“There were a great many other such tableaux. As Martial had predicted, bears featured prominently in most of them. A temple thief was made to reenact the role of the robber Laureolus, made famous by the ancient plays of Ennius and Naevius; he was nailed to a cross and then subjected to the attack of the bears. A freedman who had killed his former master was made to put on a Greek chlamys and go walking though a stage forest populated by cavorting satyrs and nymphs, like Orpheus lost in the woods; when one of the satyrs played a shrill tune on his pipes, the trees dispersed and the man was subject to an attack by bears. An arsonist was made to strap on wings in imitation of Daedalus, ascend a high platform, and then leap off; the wings actually carried him aloft for a short distance, a remarkable sight, until he plunged into an enclosure full of bears and was torn to pieces.”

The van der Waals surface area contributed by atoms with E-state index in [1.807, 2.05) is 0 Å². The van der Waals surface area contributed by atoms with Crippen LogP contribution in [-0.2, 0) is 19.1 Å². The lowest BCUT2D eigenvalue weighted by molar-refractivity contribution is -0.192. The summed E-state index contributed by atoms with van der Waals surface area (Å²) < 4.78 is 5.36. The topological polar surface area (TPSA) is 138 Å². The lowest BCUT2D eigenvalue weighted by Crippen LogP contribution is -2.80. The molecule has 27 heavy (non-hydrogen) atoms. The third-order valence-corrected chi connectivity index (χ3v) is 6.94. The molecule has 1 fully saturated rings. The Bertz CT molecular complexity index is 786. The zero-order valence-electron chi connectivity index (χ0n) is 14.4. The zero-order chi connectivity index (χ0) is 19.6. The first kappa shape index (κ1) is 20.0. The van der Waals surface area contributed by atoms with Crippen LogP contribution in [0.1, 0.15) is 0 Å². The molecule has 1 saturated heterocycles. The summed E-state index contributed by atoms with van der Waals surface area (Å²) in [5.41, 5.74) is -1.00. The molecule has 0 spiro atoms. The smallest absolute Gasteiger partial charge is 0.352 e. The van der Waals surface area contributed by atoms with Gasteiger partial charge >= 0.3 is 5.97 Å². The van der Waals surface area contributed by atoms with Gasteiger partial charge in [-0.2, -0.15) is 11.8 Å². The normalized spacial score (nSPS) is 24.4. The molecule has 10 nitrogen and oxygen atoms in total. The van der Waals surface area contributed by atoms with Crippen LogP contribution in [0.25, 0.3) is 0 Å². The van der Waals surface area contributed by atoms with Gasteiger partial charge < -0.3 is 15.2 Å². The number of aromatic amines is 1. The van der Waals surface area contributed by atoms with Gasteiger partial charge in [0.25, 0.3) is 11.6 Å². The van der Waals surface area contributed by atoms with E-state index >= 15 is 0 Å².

Steven Saylor, Empire: the Novel of Imperial Rome

Steven Saylor
“Bears?” Epaphroditus wrinkled his nose. “Everyone knows Prometheus was tormented by vultures. Every day they tore out his entrails, and every night he was miraculously healed, so that the ordeal was endlessly repeated.”
Martial laughed. “The trainer who can induce vultures to attack on command will be able to name any price! I suspect we’ll see a lot of bears today.”
Steven Saylor, Empire: the Novel of Imperial Rome

“The Rome he has been trained to serve, the Rome of Augustus and Germanicus, was gone. In its place stood Neronopolis, ruled by a megalomaniac brat.”
James Romm, Dying Every Day: Seneca at the Court of Nero

Ruth Downie